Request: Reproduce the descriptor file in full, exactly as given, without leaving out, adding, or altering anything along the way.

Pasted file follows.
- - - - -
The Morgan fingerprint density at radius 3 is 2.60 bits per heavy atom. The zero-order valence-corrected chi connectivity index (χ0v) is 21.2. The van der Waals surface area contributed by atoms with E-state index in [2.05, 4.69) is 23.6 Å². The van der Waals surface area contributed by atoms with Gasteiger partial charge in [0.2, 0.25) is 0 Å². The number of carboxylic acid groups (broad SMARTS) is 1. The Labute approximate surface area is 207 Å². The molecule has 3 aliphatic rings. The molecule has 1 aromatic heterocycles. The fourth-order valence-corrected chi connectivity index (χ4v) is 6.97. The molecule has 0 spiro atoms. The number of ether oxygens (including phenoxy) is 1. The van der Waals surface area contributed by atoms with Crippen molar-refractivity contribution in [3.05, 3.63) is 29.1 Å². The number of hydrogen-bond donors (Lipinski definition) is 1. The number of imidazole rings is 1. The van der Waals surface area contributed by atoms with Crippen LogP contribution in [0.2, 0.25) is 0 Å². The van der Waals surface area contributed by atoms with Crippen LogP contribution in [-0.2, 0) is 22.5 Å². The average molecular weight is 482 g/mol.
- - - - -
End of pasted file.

The Morgan fingerprint density at radius 3 is 2.60 bits per heavy atom. The zero-order valence-corrected chi connectivity index (χ0v) is 21.2. The van der Waals surface area contributed by atoms with E-state index in [2.05, 4.69) is 23.6 Å². The van der Waals surface area contributed by atoms with Gasteiger partial charge in [0.2, 0.25) is 0 Å². The number of carboxylic acid groups (broad SMARTS) is 1. The Labute approximate surface area is 207 Å². The molecule has 3 aliphatic rings. The molecule has 1 aromatic heterocycles. The fourth-order valence-corrected chi connectivity index (χ4v) is 6.97. The molecule has 0 spiro atoms. The number of ether oxygens (including phenoxy) is 1. The van der Waals surface area contributed by atoms with Crippen molar-refractivity contribution in [3.05, 3.63) is 29.1 Å². The number of hydrogen-bond donors (Lipinski definition) is 1. The number of imidazole rings is 1. The van der Waals surface area contributed by atoms with Crippen LogP contribution in [0.2, 0.25) is 0 Å². The van der Waals surface area contributed by atoms with Crippen LogP contribution in [-0.2, 0) is 22.5 Å². The average molecular weight is 482 g/mol.